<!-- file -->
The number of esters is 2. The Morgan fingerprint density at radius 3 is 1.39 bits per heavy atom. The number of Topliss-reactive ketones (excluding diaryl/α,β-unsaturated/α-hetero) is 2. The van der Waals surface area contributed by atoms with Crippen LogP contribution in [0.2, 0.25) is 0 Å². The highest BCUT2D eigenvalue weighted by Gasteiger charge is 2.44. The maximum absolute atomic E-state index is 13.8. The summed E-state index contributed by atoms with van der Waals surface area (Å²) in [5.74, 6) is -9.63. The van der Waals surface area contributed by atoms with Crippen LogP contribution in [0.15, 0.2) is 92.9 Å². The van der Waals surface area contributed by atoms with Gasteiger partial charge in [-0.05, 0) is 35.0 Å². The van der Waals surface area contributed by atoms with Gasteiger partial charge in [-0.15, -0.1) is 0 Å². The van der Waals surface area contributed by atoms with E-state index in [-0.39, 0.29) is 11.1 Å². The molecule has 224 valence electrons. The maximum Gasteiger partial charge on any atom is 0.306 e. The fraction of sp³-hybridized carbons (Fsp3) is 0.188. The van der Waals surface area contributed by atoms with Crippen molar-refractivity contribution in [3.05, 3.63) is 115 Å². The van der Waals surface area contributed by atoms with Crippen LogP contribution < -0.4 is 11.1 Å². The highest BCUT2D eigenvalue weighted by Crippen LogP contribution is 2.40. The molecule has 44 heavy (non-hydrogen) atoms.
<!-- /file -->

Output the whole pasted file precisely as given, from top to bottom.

The number of esters is 2. The Morgan fingerprint density at radius 3 is 1.39 bits per heavy atom. The number of Topliss-reactive ketones (excluding diaryl/α,β-unsaturated/α-hetero) is 2. The van der Waals surface area contributed by atoms with Crippen LogP contribution in [0.2, 0.25) is 0 Å². The highest BCUT2D eigenvalue weighted by Gasteiger charge is 2.44. The maximum absolute atomic E-state index is 13.8. The summed E-state index contributed by atoms with van der Waals surface area (Å²) in [5.74, 6) is -9.63. The van der Waals surface area contributed by atoms with Crippen LogP contribution in [0.15, 0.2) is 92.9 Å². The van der Waals surface area contributed by atoms with Gasteiger partial charge in [-0.05, 0) is 35.0 Å². The van der Waals surface area contributed by atoms with Gasteiger partial charge in [-0.15, -0.1) is 0 Å². The van der Waals surface area contributed by atoms with E-state index in [-0.39, 0.29) is 11.1 Å². The molecule has 224 valence electrons. The maximum Gasteiger partial charge on any atom is 0.306 e. The fraction of sp³-hybridized carbons (Fsp3) is 0.188. The van der Waals surface area contributed by atoms with Crippen molar-refractivity contribution in [3.05, 3.63) is 115 Å². The van der Waals surface area contributed by atoms with Crippen LogP contribution < -0.4 is 11.1 Å². The highest BCUT2D eigenvalue weighted by Crippen LogP contribution is 2.40. The molecule has 44 heavy (non-hydrogen) atoms.